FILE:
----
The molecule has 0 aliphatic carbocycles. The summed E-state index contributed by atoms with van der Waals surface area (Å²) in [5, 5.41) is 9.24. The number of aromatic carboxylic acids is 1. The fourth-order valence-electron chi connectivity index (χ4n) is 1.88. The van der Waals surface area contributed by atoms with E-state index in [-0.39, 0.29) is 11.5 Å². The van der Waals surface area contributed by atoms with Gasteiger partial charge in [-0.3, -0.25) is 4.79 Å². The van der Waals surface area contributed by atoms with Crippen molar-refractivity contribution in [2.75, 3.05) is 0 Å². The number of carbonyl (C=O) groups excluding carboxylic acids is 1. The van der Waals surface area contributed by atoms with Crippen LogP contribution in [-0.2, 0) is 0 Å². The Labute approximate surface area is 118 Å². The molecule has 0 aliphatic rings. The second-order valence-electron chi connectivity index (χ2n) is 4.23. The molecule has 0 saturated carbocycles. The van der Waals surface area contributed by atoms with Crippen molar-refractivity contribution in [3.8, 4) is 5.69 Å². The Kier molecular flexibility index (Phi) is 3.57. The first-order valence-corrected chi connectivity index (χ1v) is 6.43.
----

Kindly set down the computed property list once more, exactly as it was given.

The molecule has 0 aliphatic carbocycles. The summed E-state index contributed by atoms with van der Waals surface area (Å²) in [5, 5.41) is 9.24. The number of aromatic carboxylic acids is 1. The fourth-order valence-electron chi connectivity index (χ4n) is 1.88. The van der Waals surface area contributed by atoms with E-state index in [-0.39, 0.29) is 11.5 Å². The van der Waals surface area contributed by atoms with Gasteiger partial charge in [-0.3, -0.25) is 4.79 Å². The van der Waals surface area contributed by atoms with Crippen molar-refractivity contribution in [2.75, 3.05) is 0 Å². The number of carbonyl (C=O) groups excluding carboxylic acids is 1. The van der Waals surface area contributed by atoms with Crippen LogP contribution in [-0.2, 0) is 0 Å². The Labute approximate surface area is 118 Å². The molecule has 0 aliphatic rings. The second-order valence-electron chi connectivity index (χ2n) is 4.23. The molecule has 0 saturated carbocycles. The van der Waals surface area contributed by atoms with Crippen molar-refractivity contribution in [3.8, 4) is 5.69 Å². The Kier molecular flexibility index (Phi) is 3.57. The first-order valence-corrected chi connectivity index (χ1v) is 6.43.